carbapenemase-2 (KPC-2) is a serine-β-lactamase (SBL) capable of hydrolysing almost all β-lactam antibiotics. We compare KPC-2 inhibition by vaborbactam, a clinically-approved monocyclic boronate, and VNRX-5133 (taniborbactam), a bicyclic boronate in late-stage clinical development. Vaborbactam inhibition is slowly reversible, whereas taniborbactam has an off-rate indicating essentially irreversible complex formation and a 15-fold higher on-rate, although both potentiate β-lactam activity against KPC-2-expressing . High resolution X-ray crystal structures reveal closely related binding modes for both inhibitors to KPC-2, with differences apparent only in positioning of the endocyclic boronate ester oxygen. The results indicate the bicyclic boronate scaffold as both an efficient, long-lasting, KPC-2 inhibitor and capable of supporting further iterations that may improve potency against specific enzyme targets and pre-empt the emergence of inhibitor resistant KPC-2 variants.
View Article and Find Full Text PDF

Download full-text PDF

Source
http://dx.doi.org/10.1039/c9md00557aDOI Listing
http://www.ncbi.nlm.nih.gov/pmc/articles/PMC7536818PMC
April 2020

Monitoring protein-metal binding by F NMR - a case study with the New Delhi metallo-β-lactamase 1.

RSC Med Chem 2020 Mar 21;11(3):387-391. Epub 2020 Feb 21.

The Department of Chemistry , University of Oxford , 12 Mansfield Road , Oxford , OX1 3TA , UK . Email:

F NMR protein observed spectroscopy is evaluated as a method for analysing protein metal binding using the New Delhi metallo-β-lactamase 1. The results imply F NMR is useful for analysis of different metallated protein states and investigations on equilibrium states in the presence of inhibitors. One limitation is that F labelling may affect metal ion binding. The sensitive readout of changes in protein behaviour observed by F NMR spectra coupled with the broad scope of tolerated conditions ( buffer variations) means F NMR should be further investigated for studying metal ion interactions and the inhibition of metallo-enzymes during drug discovery.
View Article and Find Full Text PDF

Download full-text PDF

Source
http://dx.doi.org/10.1039/c9md00416eDOI Listing
http://www.ncbi.nlm.nih.gov/pmc/articles/PMC7484990PMC
March 2020

Mass spectrometry reveals potential of β-lactams as SARS-CoV-2 M inhibitors.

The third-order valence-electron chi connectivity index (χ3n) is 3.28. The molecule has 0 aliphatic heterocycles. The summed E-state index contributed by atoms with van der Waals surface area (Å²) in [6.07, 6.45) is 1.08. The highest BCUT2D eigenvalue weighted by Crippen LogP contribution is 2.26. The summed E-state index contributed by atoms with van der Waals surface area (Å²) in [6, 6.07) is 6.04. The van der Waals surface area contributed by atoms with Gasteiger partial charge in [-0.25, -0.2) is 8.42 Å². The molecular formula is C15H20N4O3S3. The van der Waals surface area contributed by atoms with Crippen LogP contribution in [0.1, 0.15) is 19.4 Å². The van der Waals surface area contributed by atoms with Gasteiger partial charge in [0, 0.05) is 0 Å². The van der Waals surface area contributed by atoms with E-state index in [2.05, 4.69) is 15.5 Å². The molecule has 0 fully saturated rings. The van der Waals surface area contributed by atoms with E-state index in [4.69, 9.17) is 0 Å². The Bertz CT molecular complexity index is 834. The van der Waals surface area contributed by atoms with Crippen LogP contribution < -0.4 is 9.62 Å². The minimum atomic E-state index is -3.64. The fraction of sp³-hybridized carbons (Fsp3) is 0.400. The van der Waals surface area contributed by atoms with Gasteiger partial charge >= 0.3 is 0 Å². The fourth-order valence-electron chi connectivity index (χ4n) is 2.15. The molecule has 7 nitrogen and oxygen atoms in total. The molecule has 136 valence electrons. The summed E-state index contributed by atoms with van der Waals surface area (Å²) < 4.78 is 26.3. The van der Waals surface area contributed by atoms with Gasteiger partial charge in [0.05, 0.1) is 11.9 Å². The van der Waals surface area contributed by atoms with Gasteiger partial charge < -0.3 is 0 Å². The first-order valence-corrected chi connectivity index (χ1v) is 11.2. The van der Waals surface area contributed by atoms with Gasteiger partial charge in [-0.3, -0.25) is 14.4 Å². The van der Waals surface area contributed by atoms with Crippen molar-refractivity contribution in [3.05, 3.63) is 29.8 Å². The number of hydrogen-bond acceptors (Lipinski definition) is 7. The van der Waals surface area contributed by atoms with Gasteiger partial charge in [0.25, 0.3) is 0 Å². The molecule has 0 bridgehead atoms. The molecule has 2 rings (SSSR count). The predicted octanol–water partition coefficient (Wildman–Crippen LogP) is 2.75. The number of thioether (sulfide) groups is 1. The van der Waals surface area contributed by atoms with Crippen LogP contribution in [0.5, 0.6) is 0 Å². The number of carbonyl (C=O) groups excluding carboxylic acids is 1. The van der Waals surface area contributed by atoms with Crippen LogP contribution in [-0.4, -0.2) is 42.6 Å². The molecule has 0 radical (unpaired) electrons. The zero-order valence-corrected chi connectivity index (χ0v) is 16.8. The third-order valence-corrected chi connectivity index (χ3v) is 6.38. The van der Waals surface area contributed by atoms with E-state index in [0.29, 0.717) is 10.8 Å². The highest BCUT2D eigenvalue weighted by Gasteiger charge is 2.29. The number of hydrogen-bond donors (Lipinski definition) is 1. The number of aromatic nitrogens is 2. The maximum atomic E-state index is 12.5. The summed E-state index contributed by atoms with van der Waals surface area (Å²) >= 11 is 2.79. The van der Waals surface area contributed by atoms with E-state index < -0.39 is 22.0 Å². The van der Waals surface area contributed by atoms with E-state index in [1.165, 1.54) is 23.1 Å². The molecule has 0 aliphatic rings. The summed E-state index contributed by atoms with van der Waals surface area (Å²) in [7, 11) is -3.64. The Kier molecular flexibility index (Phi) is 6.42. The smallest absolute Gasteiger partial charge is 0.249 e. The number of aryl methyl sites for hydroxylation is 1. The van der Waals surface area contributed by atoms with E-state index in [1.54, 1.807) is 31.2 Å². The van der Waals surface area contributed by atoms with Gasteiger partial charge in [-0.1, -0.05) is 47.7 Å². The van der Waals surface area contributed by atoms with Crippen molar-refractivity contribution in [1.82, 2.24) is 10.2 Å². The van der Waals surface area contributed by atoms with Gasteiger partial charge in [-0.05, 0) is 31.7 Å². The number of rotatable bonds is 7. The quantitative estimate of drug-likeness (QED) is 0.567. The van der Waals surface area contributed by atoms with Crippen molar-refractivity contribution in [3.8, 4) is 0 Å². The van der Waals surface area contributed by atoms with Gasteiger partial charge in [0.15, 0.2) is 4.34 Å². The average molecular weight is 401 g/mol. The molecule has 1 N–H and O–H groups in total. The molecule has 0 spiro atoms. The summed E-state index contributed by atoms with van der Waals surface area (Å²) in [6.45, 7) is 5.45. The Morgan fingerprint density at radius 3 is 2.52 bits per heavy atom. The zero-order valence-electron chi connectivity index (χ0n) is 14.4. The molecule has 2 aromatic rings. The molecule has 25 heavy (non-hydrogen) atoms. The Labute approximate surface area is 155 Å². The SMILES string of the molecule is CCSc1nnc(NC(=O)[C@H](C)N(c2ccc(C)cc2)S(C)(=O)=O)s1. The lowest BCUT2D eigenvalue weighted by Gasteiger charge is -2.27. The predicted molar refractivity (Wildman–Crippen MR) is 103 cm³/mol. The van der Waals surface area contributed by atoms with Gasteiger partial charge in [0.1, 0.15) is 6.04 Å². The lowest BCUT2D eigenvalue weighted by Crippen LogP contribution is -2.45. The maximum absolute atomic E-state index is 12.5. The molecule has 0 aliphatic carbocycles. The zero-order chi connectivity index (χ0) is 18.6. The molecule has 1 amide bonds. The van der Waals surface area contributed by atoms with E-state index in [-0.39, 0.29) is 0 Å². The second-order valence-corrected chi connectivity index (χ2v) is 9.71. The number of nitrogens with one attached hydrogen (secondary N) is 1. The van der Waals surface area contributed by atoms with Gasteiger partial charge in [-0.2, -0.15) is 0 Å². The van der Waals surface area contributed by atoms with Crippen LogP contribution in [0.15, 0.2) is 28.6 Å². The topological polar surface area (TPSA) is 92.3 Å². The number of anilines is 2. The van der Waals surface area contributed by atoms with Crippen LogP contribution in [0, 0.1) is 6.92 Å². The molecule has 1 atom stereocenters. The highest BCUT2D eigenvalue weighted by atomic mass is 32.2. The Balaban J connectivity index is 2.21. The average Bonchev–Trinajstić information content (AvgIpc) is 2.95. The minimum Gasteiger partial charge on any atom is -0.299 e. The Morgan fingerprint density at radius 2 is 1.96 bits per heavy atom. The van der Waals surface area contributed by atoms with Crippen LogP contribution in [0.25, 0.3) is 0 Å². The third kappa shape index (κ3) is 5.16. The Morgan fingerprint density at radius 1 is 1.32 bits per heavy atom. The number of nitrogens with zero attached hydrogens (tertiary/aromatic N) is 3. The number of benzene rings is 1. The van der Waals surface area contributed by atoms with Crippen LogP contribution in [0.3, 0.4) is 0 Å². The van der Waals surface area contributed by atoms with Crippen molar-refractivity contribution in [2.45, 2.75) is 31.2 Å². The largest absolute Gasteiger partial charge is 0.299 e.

Chem Commun (Camb) 2021 Feb;57(12):1430-1433

Chemistry Research Laboratory, Department of Chemistry, 12 Mansfield Road, Oxford, OX1 3TA, UK.

The main viral protease (Mpro) of SARS-CoV-2 is a nucleophilic cysteine hydrolase and a current target for anti-viral chemotherapy. We describe a high-throughput solid phase extraction coupled to mass spectrometry Mpro assay. The results reveal some β-lactams, including penicillin esters, are active site reacting Mpro inhibitors, thus highlighting the potential of acylating agents for Mpro inhibition.
View Article and Find Full Text PDF

Download full-text PDF

Source
http://dx.doi.org/10.1039/d0cc06870eDOI Listing
http://www.ncbi.nlm.nih.gov/pmc/articles/PMC8006714PMC
February 2021

Improved Synthesis of Phosphoramidite-Protected -Methyladenosine via BOP-Mediated SAr Reaction.

Molecules 2020 Dec 31;26(1). Epub 2020 Dec 31.

Department of Chemistry, Chemistry Research Laboratory, University of Oxford, 12 Mansfield Road, Oxford OX1 3TA, UK.

-methyladenosine(mA) is the most abundant modification in mRNA. Studies on proteins that introduce and bind mA require the efficient synthesis of oligonucleotides containing mA. We report an improved five-step synthesis of the mA phosphoramidite starting from inosine, utilising a 1--benzotriazol-1-yloxytris(dimethylamino)phosphoniumhexafluorophosphate (BOP)mediated SAr reaction in the key step. The route manifests a substantial increase in overall yield compared to reported routes, and is useful for the synthesis of phosphoramidites of other adenosine derivatives, such as ethanoadenosine, an RNA analogue of the DNA adduct formed by the important anticancer drug Carmustine.
View Article and Find Full Text PDF

Download full-text PDF

Source
http://dx.doi.org/10.3390/molecules26010147DOI Listing